Then, questions open up to the floor. The first is about writing about people you don’t know about, especially if they have a different background or sexuality. Malorie says that you don’t, because then she would only have written one half of Naughts & Crosses, and I am pleased because then I’d only be writing about unsporty girls who do nothing but sit in their rooms on the computer. (To be honest, I do think I need to get out more. Experience stuff.) Catherine Johnson jokes that if that were the case, she could only write about Welsh Jamaicans. There is general agreement over this, though Malorie does note that you have to get your research right as with any character.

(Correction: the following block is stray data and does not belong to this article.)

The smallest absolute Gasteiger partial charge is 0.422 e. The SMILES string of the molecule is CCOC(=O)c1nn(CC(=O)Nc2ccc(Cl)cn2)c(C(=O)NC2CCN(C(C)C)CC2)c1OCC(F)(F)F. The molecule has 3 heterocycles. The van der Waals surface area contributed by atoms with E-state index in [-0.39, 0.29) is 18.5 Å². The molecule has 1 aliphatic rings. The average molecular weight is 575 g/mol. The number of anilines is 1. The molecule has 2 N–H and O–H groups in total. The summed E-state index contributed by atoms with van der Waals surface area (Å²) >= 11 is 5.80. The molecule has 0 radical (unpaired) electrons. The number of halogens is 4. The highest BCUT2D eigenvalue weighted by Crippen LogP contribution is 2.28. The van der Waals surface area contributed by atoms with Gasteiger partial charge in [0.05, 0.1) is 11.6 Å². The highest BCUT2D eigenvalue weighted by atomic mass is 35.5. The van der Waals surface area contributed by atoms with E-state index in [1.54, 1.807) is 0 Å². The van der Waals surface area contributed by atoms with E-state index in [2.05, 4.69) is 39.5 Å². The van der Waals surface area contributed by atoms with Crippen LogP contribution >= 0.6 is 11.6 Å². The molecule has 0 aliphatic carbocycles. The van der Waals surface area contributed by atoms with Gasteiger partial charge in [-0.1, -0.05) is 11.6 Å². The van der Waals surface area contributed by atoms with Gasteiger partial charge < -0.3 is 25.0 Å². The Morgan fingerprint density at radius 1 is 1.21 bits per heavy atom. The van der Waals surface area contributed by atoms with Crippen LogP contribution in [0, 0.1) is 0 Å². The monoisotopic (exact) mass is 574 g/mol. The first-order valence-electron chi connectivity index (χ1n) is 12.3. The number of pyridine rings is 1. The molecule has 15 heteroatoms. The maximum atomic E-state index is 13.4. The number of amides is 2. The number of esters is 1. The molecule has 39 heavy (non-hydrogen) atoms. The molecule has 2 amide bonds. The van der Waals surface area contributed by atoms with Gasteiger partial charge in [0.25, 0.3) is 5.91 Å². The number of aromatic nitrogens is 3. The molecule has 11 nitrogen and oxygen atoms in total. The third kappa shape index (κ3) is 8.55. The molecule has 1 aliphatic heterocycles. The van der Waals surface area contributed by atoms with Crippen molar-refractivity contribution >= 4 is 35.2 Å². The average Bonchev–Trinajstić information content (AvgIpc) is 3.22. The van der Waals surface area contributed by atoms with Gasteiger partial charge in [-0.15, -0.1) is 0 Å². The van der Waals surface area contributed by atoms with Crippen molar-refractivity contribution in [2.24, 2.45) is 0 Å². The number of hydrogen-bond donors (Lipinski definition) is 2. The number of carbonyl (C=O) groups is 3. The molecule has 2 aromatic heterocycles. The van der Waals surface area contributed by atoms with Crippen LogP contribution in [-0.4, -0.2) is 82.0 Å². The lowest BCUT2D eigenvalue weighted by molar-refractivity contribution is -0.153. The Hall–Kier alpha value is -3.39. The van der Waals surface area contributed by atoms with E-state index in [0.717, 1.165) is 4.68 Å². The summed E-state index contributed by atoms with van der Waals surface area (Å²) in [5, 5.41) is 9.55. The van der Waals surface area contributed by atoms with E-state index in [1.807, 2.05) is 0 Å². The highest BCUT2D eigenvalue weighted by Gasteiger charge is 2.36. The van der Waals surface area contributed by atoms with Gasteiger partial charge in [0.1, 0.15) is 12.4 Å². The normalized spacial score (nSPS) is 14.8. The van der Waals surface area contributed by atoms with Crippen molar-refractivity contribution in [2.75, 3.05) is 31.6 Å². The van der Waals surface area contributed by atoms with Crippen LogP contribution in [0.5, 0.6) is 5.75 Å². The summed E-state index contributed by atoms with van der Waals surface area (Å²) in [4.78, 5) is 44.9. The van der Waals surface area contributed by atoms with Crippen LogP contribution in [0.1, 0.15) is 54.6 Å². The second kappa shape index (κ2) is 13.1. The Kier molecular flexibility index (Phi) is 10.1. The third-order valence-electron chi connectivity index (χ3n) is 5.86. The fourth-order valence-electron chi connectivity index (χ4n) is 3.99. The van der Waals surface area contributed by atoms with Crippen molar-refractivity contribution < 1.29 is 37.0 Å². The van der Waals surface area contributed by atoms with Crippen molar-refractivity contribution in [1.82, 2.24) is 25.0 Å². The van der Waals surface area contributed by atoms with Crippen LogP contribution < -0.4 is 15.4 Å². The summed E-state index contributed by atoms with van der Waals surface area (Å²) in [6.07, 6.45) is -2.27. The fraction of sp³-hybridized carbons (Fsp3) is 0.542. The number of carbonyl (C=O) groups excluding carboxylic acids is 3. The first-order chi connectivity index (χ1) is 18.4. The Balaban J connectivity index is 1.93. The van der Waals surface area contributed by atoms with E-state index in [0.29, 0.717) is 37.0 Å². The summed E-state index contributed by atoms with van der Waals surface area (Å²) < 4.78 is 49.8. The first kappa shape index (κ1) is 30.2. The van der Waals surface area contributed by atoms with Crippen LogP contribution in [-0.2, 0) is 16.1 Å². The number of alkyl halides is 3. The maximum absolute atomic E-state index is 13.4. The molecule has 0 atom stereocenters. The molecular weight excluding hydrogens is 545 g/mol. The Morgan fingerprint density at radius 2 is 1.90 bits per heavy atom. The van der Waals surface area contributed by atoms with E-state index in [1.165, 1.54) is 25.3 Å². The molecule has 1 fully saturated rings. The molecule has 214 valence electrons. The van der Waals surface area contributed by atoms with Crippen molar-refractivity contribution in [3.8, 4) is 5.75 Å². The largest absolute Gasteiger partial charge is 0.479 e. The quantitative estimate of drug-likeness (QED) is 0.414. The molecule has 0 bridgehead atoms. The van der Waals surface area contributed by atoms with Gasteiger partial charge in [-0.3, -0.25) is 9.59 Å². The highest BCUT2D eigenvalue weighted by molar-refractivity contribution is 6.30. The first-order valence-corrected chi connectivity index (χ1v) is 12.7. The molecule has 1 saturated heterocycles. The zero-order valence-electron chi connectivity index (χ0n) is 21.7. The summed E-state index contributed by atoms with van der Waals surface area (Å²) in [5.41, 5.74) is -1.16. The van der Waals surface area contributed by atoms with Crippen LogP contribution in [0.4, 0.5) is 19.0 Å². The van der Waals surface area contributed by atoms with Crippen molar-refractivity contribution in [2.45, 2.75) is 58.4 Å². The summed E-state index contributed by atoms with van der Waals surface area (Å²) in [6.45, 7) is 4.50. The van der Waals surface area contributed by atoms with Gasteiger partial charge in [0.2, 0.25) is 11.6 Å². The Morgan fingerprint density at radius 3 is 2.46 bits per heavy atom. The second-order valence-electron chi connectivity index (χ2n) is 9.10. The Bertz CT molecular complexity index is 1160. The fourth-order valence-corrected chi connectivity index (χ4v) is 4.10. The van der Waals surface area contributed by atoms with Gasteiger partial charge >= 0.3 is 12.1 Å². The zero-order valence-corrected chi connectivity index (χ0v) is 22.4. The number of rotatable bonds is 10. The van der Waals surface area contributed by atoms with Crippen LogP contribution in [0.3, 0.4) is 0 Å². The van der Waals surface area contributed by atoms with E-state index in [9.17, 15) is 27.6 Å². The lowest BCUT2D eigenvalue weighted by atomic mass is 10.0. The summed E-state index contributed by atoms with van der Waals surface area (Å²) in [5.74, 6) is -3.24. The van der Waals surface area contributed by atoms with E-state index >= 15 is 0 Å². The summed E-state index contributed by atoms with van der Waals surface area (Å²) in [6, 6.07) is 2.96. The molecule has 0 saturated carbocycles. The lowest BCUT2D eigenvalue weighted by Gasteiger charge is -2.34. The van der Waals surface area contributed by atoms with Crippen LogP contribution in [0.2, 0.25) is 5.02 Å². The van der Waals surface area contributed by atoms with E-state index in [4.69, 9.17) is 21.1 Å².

Someone else asks what book the authors would give to their teenage selves if they could. Patrick Ness immediately steps in and says he hates those kind of questions, because he can’t go back and give himself that book, but says he would have liked the Harry Potter Manuscript: “So I could publish it,” he says. James Dawson answers with Andrew Smith’s Grasshopper Jungle, because it is about LGBT characters without being specifically about LGBT issues. He also adds that the idea of giant praying mantises would probably have appealed to his teenage self. Catherine Johnson supplies the author Sarra Manning, and I take note because I’m feeling a little thin on the ground in reference to good romantic books at the moment.